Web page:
March 26, 1976
April 10, 1976
Only on Fridays and Saturdays - 8:30pm
Gumption (1563 Page Str)
$2.00 (Students & Senior Citizens)
In their comfortable suburban home, husband and wife Richard and Sarah calmly discuss the expected visit of her lover that afternoon. Richard agrees not to return before six. After he leaves, she changes her clothes and shoes in anticipation of her lover's arrival.
In the evening, Richard returns and politely enquires if she has had a pleasant day. Later, he asks her if, while entertaining her lover, she pictures him at work in his office. Surprised by his question, she admits that she does, a little, adding that it makes it more 'piquant'. When he continues his enquiries, she turns the tables, enquiring about his mistress. He is dismissive, insisting that he is merely acquainted with a whore. Sarah expresses regret that his affair should be so undignified, to which he responds that he enjoys enough dignity in his marriage. As they lie in their separate beds, Sarah asks Richard whether he is content with their arrangement, whether he is jealous. Richard reassures her that he is not, and she is satisfied.
Next morning, Richard expresses some surprise when Sarah informs him that she is expecting her lover again. But he agrees not to return early.
Patiently awaiting her lover's arrival, Sarah is disturbed by the milkman. She becomes agitated, particularly when his tone grows suggestive; she hurries him away. Soon after, 'Max' arrives - in reality, her husband. They begin the games that have become their afternoon ritual: Sarah is approached in a park by a stranger who becomes threatening; he is chased away by a park keeper to whom Sarah, in her gratitude, makes advances. Later, however, 'Max' announces that the affair must end. He is concerned about his wife. Sarah insists that his wife knows, that she is happy. Max replies that she knows only that he sees a whore, and wonders how her husband copes with the affair. Sarah becomes anxious, tries to reassure him. Finally, he complains that she has become too bony. She assumes he is joking. He denies it.
That evening Richard returns, complaining of a tedious day at work. He asks about her day; she is distant. When she tells him she has not prepared dinner, he becomes critical, complaining that she is neglecting her duties. He demands that she end her affair, accuses her of adultery. He has already paid off his whore, he says - she was too bony. Sarah is shocked and upset. Richard finds the drum that plays a part in their afternoon games, and asks who it belongs to, what it is for. She objects that he is breaking their arrangement not to speak of such things. She takes another approach, asserting that her lover is not the only afternoon visitor she entertains. Unannounced, Richard reverts to their earlier role-play; uncertain, she plays along, concerned at this new development but relieved at the apparent reaffirmation of their relationship. She offers to change her clothes for him; he agrees, calling her "you lovely whore".
by Cynthia Wallis
Robin had just left the Juilliard School in New York and returned to Mill Valley and San Francisco. He took the audition spot of a fellow actor and friend of his who called to say he had just gotten a role in a show in Berkeley and was it ok if he sent an actor friend of his, over to audition... the friend was a wonderfully talented Robin Williams.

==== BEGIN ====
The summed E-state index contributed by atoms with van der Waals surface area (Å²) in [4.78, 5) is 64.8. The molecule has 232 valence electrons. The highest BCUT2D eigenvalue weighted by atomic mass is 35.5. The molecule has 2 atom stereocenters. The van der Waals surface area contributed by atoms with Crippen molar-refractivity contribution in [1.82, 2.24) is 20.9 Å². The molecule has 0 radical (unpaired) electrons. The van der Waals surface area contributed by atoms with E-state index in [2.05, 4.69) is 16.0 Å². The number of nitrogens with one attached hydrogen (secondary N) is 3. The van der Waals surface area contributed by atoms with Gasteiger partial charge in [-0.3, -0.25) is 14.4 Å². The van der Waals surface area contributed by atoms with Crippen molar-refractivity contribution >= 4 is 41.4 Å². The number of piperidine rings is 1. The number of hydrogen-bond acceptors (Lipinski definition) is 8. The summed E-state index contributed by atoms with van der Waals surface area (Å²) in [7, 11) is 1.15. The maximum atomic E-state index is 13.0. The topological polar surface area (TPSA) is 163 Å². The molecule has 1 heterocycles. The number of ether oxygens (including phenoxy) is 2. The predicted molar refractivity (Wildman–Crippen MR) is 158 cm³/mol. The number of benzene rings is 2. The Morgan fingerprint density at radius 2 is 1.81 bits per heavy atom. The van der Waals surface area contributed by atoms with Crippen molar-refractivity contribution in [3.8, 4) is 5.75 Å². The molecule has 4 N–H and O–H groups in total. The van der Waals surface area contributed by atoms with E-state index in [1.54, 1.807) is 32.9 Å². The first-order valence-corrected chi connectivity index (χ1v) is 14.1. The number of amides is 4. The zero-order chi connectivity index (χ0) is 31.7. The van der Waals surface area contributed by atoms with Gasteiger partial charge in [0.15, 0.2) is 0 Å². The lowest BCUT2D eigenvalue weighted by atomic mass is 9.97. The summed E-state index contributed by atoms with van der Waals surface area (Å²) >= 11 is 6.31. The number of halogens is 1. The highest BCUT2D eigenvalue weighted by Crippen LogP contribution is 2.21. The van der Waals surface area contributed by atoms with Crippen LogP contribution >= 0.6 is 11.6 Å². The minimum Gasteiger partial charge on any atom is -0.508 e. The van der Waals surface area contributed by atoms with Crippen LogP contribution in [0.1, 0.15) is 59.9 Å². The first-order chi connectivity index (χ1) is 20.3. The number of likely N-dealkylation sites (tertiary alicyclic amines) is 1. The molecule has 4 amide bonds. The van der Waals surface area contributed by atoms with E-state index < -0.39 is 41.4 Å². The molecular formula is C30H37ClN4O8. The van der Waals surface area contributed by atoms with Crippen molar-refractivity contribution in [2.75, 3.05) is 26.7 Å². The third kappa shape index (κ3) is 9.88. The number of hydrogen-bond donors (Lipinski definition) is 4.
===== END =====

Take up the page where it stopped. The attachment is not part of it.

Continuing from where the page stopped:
I would assume that he had done some "serious" while studying at Juilliard. San Francisco Director, Lee Sankowitz tried to "steal" Robin away from "The Lover" for his theater show "Indians"... Lee was the original director for "One Flew Over The Cuckoos Nest" and a terrific director... Robin was a great guy and stayed with "The Lover"... and then became famous in L.A. This is my observation from being his director, producer, etc. in 1975/76... Robin is a natural at improvisation, in fact he's brilliant at it, as most people have seen. Robin was in an improvization group in SF, the last group I believe, before they all slowly headed for L.A. San Francisco was very vibriant in those days, Coppola had a beautiful little theater on Pacific Avenue (Barbary Coast) where "One Flew Over the Cuckoos Nest" was playing. Coppola and friends were putting out a magazine, there were theater and improve shows all over the North Beach/Broadway, and outer parts of the City and music and comedy... creative times.
Serious was very difficult for Robin; to remember what it was he had just done and repeat it, wrenching. He did it every performance, beautifully, differently, close enough, but fresh, there... in no small part to the other wonderful actors that shared the stage and themselves with him, all at top form, all great actors. For "The Lover"... Robin and cast were brilliant "serious" with all the nuances. We were also probably one of the first integrated, non-specific theater casting/cast... the role of the milkman was not played by a white actor. I found it humourous, in a nice way, that this caused a small stir... today no one would blink an eye. No I don't think Robin had really done any serious before I cast and directed him in "The Lover".
by Cynthia Wallis
Yes, he was as funny then- off-stage. For his role in "The Lover" he was brilliant as was his counter-part Catalaine in the nuances of the Play. Evenings off Robin would go to the local
They got a standing ovation every night. Two very talented people.